What is Beef Pho? A Guide to Vietnam’s Famous Noodle Soup

Beef pho is a wildly popular Vietnamese noodle soup consisting of rice noodles, thinly sliced beef, and a deeply flavorful, aromatic broth. This iconic dish is cherished for its complex layers of texture and flavor. Here’s a complete guide to understanding all the components that make pho such a satisfying bowl of comfort.

A Brief History

  • Pho originated in northern Vietnam in the early 20th century.

  • It evolved from noodle soups made with water buffalo.

  • When beef became available under French colonial rule, vendors started using beef bones and parts to make pho.

  • It was likely influenced by French beef consomme and Chinese spices.

  • Originally a breakfast dish, pho became popular at all times of day.

The Pho Broth

  • The broth is the soul of pho. Traditional versions are simmered for hours using beef bones.

  • Spices like cinnamon, star anise, coriander, and black peppercorns provide warming flavor.

  • Charred onions, ginger, and shallots add sweet smokiness.

  • Beef parts like oxtail, brisket, or chuck provide body.

  • Fish sauce, sugar, and salt balance out the flavors.

Pho Noodles

  • Thin, flat rice noodles are the standard. They are called bánh phở.

  • The noodles are briefly boiled or soaked just before serving.

  • Cooked al dente, they provide delicate texture against the hearty broth.

Featured Proteins

  • Beef pho (phở bò) features thinly sliced cooked beef. Flank, sirloin, brisket, tendon are options.

  • The raw meat cooks rapidly in the hot broth. Pre-cooked meat can also be used.

  • Other pho variations feature chicken, seafood or even veggie proteins.

Classic Garnishes

  • Bean sprouts, lime wedges, fresh herbs and chilies for brightness.

  • Thinly sliced onions add crunchy bite.

  • Hoisin and Sriracha sauces can be added.

Enjoying Pho

  • Pho is served piping hot in large bowls with chopsticks and Asian soup spoons.

  • Noodles, meat and broth are combined with chopsticks and spoons help sip the broth.

  • It’s customizable – add sauces, squirts of lime, herbs and sprouts to taste.

  • While popular for breakfast in Vietnam, its enjoyed any time of day.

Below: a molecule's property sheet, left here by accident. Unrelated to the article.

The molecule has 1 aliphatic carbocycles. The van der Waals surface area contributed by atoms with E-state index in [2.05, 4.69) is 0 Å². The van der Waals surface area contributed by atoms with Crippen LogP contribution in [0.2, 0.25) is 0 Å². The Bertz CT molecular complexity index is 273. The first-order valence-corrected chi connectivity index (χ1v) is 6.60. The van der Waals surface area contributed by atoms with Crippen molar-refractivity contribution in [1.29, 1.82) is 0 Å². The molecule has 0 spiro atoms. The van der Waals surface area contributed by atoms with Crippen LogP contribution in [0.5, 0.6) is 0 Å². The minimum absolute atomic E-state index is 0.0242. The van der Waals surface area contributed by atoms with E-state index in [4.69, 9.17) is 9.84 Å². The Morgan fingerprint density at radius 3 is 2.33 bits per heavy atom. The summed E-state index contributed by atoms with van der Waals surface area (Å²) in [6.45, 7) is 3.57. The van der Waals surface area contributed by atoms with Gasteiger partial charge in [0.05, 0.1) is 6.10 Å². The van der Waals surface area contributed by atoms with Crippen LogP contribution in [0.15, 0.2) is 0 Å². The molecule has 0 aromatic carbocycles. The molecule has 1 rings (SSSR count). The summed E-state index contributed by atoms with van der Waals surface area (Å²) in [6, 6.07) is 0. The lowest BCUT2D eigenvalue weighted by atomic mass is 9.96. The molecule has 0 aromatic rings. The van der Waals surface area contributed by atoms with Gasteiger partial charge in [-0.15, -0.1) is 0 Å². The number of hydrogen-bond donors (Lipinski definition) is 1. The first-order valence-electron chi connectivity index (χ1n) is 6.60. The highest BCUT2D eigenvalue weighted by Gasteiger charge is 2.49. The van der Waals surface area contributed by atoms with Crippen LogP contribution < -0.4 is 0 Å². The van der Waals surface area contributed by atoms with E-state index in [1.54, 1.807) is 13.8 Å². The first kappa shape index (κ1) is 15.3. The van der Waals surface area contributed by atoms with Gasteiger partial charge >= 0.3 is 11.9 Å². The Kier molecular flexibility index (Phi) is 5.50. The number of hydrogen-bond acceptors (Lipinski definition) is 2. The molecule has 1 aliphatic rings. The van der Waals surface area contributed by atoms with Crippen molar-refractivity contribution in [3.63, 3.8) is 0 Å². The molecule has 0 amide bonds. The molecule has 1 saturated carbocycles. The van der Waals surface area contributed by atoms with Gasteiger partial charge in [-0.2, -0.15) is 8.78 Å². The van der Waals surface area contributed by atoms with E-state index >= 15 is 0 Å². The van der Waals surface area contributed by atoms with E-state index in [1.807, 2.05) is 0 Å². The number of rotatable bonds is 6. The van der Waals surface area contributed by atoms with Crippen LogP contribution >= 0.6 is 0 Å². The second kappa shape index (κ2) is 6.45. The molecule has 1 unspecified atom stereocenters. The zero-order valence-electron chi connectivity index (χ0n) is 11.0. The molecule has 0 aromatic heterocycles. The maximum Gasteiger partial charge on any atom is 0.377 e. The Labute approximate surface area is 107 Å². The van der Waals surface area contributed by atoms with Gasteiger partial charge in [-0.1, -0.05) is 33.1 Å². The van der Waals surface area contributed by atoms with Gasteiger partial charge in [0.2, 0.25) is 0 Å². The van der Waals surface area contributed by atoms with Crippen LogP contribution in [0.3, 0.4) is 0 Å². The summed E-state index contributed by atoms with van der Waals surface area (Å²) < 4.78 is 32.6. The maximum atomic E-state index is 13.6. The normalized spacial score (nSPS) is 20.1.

With its complex aroma, variety of textures, customizable flavors and sheer heartiness, a steaming bowl of beef pho nourishes body and soul. This iconic Vietnamese staple has earned its global cult following.

How to Make Quick Beef Pho with Jet Tila | Ready Jet Cook With Jet Tila | Food Network


What exactly is a pho?

What Is Pho and What Is It Made Of? Pho is a Vietnamese soup consisting of bone broth, rice noodles, and thinly sliced meat (usually beef). It may also be served with bean sprouts, fresh herbs, limes, chiles, and other garnishes.

What is pho meat made of?

Top choices for beef pho are sirloin steak, round eye, or London broil. All of these are quick-cooking pieces of beef that won’t leave you chewing for hours. My favorite of the bunch is round eye, which is what I’ve used today — this cut is leaner than sirloin and I like its beefy flavor, especially in this pho.

What the heck is pho?

Pho is a type of Vietnamese soup that usually consists of bone broth, rice noodles, spices, and thinly sliced meat (usually beef). Though “pho” technically refers to the noodles and not the soup itself, most people consider the dish a singular unit.

What’s the difference between pho and ramen?

Pho (pronounced fuh) is a light Vietnamese noodle dish with herbal broth and rice noodles, and ramen is a Japanese noodle dish with hearty broth and wheat noodles. If you compare the two soups side by side, the noodles in pho are soft and translucent, and the noodles in ramen are firm and chewy.

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